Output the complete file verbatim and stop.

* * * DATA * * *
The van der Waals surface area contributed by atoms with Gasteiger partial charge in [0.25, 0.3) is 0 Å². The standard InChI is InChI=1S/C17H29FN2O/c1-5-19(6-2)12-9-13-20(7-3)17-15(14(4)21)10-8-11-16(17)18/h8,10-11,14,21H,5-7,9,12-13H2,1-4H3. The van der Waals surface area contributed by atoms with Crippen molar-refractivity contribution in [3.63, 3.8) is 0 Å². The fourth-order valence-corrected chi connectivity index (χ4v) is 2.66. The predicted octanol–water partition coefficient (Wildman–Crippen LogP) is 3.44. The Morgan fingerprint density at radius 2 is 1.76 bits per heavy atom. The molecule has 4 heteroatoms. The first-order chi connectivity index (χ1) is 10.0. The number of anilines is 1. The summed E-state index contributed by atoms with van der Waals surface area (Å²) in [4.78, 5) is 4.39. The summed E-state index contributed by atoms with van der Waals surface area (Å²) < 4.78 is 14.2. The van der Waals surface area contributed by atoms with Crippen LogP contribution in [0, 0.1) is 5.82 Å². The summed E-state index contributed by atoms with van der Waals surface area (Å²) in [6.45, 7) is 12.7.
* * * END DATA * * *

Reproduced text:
The van der Waals surface area contributed by atoms with Gasteiger partial charge in [0.25, 0.3) is 0 Å². The standard InChI is InChI=1S/C17H29FN2O/c1-5-19(6-2)12-9-13-20(7-3)17-15(14(4)21)10-8-11-16(17)18/h8,10-11,14,21H,5-7,9,12-13H2,1-4H3. The van der Waals surface area contributed by atoms with Crippen molar-refractivity contribution in [3.63, 3.8) is 0 Å². The fourth-order valence-corrected chi connectivity index (χ4v) is 2.66. The predicted octanol–water partition coefficient (Wildman–Crippen LogP) is 3.44. The Morgan fingerprint density at radius 2 is 1.76 bits per heavy atom. The molecule has 4 heteroatoms. The first-order chi connectivity index (χ1) is 10.0. The number of anilines is 1. The summed E-state index contributed by atoms with van der Waals surface area (Å²) in [4.78, 5) is 4.39. The summed E-state index contributed by atoms with van der Waals surface area (Å²) < 4.78 is 14.2. The van der Waals surface area contributed by atoms with Crippen LogP contribution in [0, 0.1) is 5.82 Å². The summed E-state index contributed by atoms with van der Waals surface area (Å²) in [6.45, 7) is 12.7.